Errors Made In Goal Setting

Some years ago, Robert Schaffer identified these “seven deadly sins” of goal-setting made by managers in giving assignments:

  1. Backing away from tough expectations: You spend more time negotiating the goal downward than in figuring out how to achieve it.
  2. Engaging in charades: You and your people know from the beginning that the goal is just an exercise to convey the appearance of progress, but there’s no hope of achieving it.
  3. Accepting seesaw trades: When your people take on one goal, they are relieved of another one.
  4. Setting vague or distant goals: The time frame is not explicitly defined or set too far into the future, so no one takes it seriously.
  5. Not establishing consequences: You don’t really differentiate between those who successfully achieve goals and those who do not.
  6. Setting too many goals: By assigning an overabundance of objectives you allow subordinates to pick and choose the goals that they either want to do or find easiest to do — but not necessarily the ones that are most important.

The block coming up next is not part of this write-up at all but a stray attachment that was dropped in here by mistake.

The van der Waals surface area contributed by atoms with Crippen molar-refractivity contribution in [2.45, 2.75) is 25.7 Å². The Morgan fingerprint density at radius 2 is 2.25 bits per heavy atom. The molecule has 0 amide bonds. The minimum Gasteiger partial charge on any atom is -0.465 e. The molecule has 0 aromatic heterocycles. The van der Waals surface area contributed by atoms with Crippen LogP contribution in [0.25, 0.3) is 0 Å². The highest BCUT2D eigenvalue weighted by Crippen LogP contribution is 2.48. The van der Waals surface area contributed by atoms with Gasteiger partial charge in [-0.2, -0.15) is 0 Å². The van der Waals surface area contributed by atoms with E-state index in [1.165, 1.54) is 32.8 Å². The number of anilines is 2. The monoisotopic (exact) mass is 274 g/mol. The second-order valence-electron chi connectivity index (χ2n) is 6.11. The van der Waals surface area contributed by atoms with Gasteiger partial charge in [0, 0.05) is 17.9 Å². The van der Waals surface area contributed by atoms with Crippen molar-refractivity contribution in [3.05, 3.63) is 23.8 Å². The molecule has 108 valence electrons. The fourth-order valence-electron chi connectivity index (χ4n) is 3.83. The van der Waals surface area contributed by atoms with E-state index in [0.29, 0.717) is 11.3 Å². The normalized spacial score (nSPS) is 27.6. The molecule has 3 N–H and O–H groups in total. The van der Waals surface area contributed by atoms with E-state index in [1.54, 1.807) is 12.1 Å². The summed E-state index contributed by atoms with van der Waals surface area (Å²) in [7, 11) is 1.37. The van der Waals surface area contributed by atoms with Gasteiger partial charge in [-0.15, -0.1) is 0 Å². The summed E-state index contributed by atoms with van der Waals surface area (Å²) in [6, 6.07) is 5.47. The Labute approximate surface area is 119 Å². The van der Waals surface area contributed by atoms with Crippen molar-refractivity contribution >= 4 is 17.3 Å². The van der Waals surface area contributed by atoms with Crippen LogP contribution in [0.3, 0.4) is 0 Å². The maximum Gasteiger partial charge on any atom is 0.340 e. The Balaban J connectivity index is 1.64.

7. Allowing deflection to preparations, studies, and research: You allow people to spend time planning instead of committing to a real goal.

The above is an excerpt from Seven Mistakes Leaders Make in Setting Goals, Ron Ashkenas, Contributor, Forbes.com, 7/09/2012

Over at Personal Development of Suite 101, you can read:
6 Critical Goal Setting Mistakes

And, over at Mind Tools, you can read:
Eight Common Goal Setting Mistakes

Listen to this:

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About Roland Louis Hansen

I have been: an organization development consultant; a college-level instructor of political science, psychology, and sociology; a public administrator; a social worker; an elected official; a political operative; a community activist; a union official; a shoe salesman and manager, a factory worker; a fast food restaurant employee; and, a custodian.
This entry was posted in Business, Industrial/Organizational Psychology, Management, Organization Development, Psychology. Bookmark the permalink.

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